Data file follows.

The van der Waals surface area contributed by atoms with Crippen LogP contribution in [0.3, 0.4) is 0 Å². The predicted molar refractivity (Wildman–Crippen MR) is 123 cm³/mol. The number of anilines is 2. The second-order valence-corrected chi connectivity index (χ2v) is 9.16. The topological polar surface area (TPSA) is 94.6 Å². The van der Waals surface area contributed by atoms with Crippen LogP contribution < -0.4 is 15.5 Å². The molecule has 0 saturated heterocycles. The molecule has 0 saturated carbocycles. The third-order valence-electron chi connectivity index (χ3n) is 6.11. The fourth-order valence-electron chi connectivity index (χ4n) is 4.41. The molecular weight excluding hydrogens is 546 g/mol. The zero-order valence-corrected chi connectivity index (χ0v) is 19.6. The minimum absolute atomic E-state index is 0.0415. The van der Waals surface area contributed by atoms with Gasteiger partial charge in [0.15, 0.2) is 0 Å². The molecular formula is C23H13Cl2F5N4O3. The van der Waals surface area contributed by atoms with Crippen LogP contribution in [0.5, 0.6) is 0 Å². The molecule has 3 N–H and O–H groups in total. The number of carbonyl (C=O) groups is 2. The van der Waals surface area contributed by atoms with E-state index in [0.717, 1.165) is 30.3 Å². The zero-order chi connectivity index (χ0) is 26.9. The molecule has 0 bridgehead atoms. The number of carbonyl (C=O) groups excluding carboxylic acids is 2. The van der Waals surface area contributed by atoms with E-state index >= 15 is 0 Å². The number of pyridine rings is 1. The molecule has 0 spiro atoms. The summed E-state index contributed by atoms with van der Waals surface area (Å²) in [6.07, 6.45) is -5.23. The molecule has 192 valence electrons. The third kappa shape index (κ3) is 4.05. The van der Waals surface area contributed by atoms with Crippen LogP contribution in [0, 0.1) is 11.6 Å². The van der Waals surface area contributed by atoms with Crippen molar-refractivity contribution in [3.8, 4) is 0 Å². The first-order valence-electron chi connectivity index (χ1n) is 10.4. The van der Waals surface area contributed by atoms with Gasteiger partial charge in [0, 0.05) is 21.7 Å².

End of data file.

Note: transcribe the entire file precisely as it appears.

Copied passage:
The van der Waals surface area contributed by atoms with Crippen LogP contribution in [0.3, 0.4) is 0 Å². The predicted molar refractivity (Wildman–Crippen MR) is 123 cm³/mol. The number of anilines is 2. The second-order valence-corrected chi connectivity index (χ2v) is 9.16. The topological polar surface area (TPSA) is 94.6 Å². The van der Waals surface area contributed by atoms with Crippen LogP contribution < -0.4 is 15.5 Å². The molecule has 0 saturated heterocycles. The molecule has 0 saturated carbocycles. The third-order valence-electron chi connectivity index (χ3n) is 6.11. The fourth-order valence-electron chi connectivity index (χ4n) is 4.41. The molecular weight excluding hydrogens is 546 g/mol. The zero-order valence-corrected chi connectivity index (χ0v) is 19.6. The minimum absolute atomic E-state index is 0.0415. The van der Waals surface area contributed by atoms with Gasteiger partial charge in [0.15, 0.2) is 0 Å². The molecular formula is C23H13Cl2F5N4O3. The van der Waals surface area contributed by atoms with Crippen LogP contribution in [0.5, 0.6) is 0 Å². The molecule has 3 N–H and O–H groups in total. The number of carbonyl (C=O) groups is 2. The van der Waals surface area contributed by atoms with E-state index in [0.717, 1.165) is 30.3 Å². The zero-order chi connectivity index (χ0) is 26.9. The molecule has 0 bridgehead atoms. The number of carbonyl (C=O) groups excluding carboxylic acids is 2. The van der Waals surface area contributed by atoms with E-state index >= 15 is 0 Å². The number of pyridine rings is 1. The molecule has 0 spiro atoms. The summed E-state index contributed by atoms with van der Waals surface area (Å²) in [6.07, 6.45) is -5.23. The molecule has 192 valence electrons. The third kappa shape index (κ3) is 4.05. The van der Waals surface area contributed by atoms with Crippen LogP contribution in [0, 0.1) is 11.6 Å². The van der Waals surface area contributed by atoms with Crippen molar-refractivity contribution in [3.8, 4) is 0 Å². The first-order valence-electron chi connectivity index (χ1n) is 10.4. The van der Waals surface area contributed by atoms with Gasteiger partial charge in [0, 0.05) is 21.7 Å².